escort should be deprived of her right to use tools of communication.

E-learning in general has huge
advantages but we have to be aware of a fake success image about women’s
excellence in education based on the fact that more women are graduating from
universities, without experiencing the face to face group education needed
badly for real life working environment, or highlighting the percentage that
managed to find a job and work after graduation.

I have found through research and
investigation, that the gendered public sphere and the segregation policies in
Saudi Arabia, has been transferred to the cyber sphere. The deeply embedded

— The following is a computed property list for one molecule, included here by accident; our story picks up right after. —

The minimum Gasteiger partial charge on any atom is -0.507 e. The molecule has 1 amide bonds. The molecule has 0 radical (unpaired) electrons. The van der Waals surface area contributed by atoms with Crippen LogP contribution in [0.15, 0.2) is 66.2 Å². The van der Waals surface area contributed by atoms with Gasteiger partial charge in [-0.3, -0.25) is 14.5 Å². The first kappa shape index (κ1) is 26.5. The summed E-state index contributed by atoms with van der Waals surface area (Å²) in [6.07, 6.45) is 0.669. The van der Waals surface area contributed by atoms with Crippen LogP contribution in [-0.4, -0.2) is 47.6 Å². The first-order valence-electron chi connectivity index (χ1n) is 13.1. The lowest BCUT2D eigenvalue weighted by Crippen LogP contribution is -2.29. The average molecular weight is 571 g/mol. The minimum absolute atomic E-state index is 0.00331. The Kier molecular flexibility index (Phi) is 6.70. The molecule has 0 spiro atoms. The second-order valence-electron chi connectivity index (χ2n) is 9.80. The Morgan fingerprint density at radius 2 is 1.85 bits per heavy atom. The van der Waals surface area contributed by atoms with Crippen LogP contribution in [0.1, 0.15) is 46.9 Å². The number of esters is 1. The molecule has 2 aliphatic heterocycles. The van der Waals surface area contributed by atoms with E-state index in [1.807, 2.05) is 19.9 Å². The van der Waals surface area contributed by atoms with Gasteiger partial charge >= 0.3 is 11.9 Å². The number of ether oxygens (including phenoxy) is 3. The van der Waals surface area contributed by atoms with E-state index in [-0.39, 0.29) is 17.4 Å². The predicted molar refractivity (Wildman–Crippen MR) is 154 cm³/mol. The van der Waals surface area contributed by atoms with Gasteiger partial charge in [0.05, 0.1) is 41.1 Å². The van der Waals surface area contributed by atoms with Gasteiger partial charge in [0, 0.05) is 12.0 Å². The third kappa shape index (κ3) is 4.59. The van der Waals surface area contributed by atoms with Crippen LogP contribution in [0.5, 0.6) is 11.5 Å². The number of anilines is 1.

nature of gender-based judgements and assumptions permeate Saudi on-line
practices. The Internet has not succeeded in achieving equality between both
genders in Saudi Arabia, and online interactions are merely a reflection of the
real world where men dominate conversations by introducing topics and ignoring
others introduced by women.

Over encouraging e-learning in
Saudi Arabia will help camouflage a deep rooted problem. Saudi guardians favour
women staying home and do everything from home, from education to establishing
home based businesses. This will hardly lead to women’s financial independence
or help them develop their businesses because they will miss on lots of
activities and practicing their public and face to face negotiation skills.

Encouraging wide scale e-learning
will deprive female students from attending activities at educational
institutions where they develop important skills such as attention, memory,
language and motor skills. Students who miss on such training might have